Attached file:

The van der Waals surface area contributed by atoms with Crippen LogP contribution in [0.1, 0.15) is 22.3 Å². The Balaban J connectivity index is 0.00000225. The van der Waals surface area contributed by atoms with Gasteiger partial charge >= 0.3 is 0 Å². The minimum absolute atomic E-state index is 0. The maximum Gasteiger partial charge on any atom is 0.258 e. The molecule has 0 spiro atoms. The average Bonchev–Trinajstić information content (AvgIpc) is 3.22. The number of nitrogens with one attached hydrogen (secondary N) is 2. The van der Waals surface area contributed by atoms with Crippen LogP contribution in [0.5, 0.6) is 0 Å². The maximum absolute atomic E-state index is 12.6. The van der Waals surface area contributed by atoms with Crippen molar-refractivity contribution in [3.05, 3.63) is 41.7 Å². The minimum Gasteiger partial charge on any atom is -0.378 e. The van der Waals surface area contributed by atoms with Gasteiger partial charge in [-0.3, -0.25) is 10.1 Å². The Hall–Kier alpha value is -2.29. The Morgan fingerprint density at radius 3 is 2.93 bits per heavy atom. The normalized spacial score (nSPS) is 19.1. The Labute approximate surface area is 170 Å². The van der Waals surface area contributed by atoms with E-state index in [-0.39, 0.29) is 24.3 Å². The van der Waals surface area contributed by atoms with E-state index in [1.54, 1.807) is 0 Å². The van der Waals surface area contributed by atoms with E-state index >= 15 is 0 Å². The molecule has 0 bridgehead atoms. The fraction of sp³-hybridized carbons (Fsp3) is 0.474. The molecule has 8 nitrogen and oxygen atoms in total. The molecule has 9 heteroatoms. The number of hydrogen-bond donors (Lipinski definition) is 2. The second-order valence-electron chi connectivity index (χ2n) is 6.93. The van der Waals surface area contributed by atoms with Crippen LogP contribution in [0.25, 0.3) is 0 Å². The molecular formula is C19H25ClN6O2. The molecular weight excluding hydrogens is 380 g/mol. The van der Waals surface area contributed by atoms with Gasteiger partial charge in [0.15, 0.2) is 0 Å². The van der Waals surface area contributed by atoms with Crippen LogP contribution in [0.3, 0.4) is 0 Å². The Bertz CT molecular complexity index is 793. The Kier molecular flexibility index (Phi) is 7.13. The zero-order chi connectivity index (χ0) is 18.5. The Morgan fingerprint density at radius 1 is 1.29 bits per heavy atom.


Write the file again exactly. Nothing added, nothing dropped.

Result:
The van der Waals surface area contributed by atoms with Crippen LogP contribution in [0.1, 0.15) is 22.3 Å². The Balaban J connectivity index is 0.00000225. The van der Waals surface area contributed by atoms with Gasteiger partial charge >= 0.3 is 0 Å². The minimum absolute atomic E-state index is 0. The maximum Gasteiger partial charge on any atom is 0.258 e. The molecule has 0 spiro atoms. The average Bonchev–Trinajstić information content (AvgIpc) is 3.22. The number of nitrogens with one attached hydrogen (secondary N) is 2. The van der Waals surface area contributed by atoms with Crippen LogP contribution in [0.5, 0.6) is 0 Å². The maximum absolute atomic E-state index is 12.6. The van der Waals surface area contributed by atoms with Crippen molar-refractivity contribution in [3.05, 3.63) is 41.7 Å². The minimum Gasteiger partial charge on any atom is -0.378 e. The van der Waals surface area contributed by atoms with Gasteiger partial charge in [-0.3, -0.25) is 10.1 Å². The Hall–Kier alpha value is -2.29. The Morgan fingerprint density at radius 3 is 2.93 bits per heavy atom. The normalized spacial score (nSPS) is 19.1. The Labute approximate surface area is 170 Å². The van der Waals surface area contributed by atoms with E-state index in [-0.39, 0.29) is 24.3 Å². The van der Waals surface area contributed by atoms with E-state index in [1.54, 1.807) is 0 Å². The van der Waals surface area contributed by atoms with E-state index >= 15 is 0 Å². The molecule has 0 bridgehead atoms. The fraction of sp³-hybridized carbons (Fsp3) is 0.474. The molecule has 8 nitrogen and oxygen atoms in total. The molecule has 9 heteroatoms. The number of hydrogen-bond donors (Lipinski definition) is 2. The second-order valence-electron chi connectivity index (χ2n) is 6.93. The van der Waals surface area contributed by atoms with Crippen LogP contribution in [0.25, 0.3) is 0 Å². The molecular formula is C19H25ClN6O2. The molecular weight excluding hydrogens is 380 g/mol. The van der Waals surface area contributed by atoms with Gasteiger partial charge in [0.15, 0.2) is 0 Å². The van der Waals surface area contributed by atoms with Crippen LogP contribution in [0.3, 0.4) is 0 Å². The Bertz CT molecular complexity index is 793. The Kier molecular flexibility index (Phi) is 7.13. The zero-order chi connectivity index (χ0) is 18.5. The Morgan fingerprint density at radius 1 is 1.29 bits per heavy atom.